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1,2 The first verse of the Bible gives us a satisfying and useful account of the origin of the earth and the heavens. The faith of humble Christians understands this better than the fancy of the most learned men. From what we see of heaven and earth, we learn the power of the great Creator. And let our make and place as men, remind us of our duty as Christians, always to keep heaven in our eye, and the earth under our feet. The Son of God, one with the Father, was with him when he made the world; nay, we are often told that the world was made by him, and nothing was made without him. Oh, what high thoughts should there be in our minds, of that great God whom we worship, and of that great Mediator in whose name we pray! And here, at the beginning of the sacred volume, we read of that Divine Spirit, whose work upon the heart of man is so often mentioned in other parts of the Bible. Observe, that at first there was nothing desirable to be seen, for the world was without form, and void; it was confusion, and emptiness. In like manner the work of grace in the soul is a new creation: and in a graceless soul, one that is not born again, there is disorder, confusion, and every evil work: it is empty of all good, for it is without God; it is dark, it is darkness itself: this is our condition by nature, till Almighty grace works a change in us.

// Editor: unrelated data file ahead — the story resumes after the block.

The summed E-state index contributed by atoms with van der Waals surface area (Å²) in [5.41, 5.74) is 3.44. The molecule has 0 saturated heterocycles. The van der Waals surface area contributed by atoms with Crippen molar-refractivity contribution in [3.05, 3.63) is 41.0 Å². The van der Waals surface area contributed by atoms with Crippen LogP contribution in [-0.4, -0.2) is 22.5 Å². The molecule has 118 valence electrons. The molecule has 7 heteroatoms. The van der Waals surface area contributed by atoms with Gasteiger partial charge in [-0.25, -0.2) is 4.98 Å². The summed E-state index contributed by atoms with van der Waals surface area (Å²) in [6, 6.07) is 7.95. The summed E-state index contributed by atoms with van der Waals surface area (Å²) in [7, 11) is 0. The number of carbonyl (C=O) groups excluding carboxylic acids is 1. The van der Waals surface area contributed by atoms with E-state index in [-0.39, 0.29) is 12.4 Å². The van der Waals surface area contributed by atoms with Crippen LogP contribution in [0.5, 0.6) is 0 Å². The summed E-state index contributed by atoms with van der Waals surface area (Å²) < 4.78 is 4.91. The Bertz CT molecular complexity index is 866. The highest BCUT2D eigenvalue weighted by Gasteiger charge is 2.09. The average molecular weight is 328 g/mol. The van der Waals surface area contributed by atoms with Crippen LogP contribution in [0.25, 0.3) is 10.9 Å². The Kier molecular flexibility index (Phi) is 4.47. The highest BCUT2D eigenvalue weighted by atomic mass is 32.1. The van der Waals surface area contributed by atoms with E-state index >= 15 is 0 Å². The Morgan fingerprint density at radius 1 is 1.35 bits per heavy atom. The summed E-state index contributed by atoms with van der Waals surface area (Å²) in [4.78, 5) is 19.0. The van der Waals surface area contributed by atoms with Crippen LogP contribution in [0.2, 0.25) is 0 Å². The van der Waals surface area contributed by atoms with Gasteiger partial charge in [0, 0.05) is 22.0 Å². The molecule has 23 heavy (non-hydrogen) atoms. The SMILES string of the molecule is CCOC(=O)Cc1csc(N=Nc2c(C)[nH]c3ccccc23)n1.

3-5 God said, Let there be light; he willed it, and at once there was light. Oh, the power of the word of God! And in the new creation, the first thing that is wrought in the soul is light: the blessed Spirit works upon the will and affections by enlightening the understanding. Those who by sin were darkness, by grace become light in the Lord. Darkness would have been always upon fallen man, if the Son of God had not come and given us understanding, 1 John 5:20. The light which God willed, he approved of. God divided the light from the darkness; for what fellowship has light with darkness? In heaven there is perfect light, and no darkness at all; in hell, utter darkness, and no gleam of light. The day and the night are the Lord's; let us use both to his honour, by working for him every day, and resting in him every night, meditating in his law both day and night.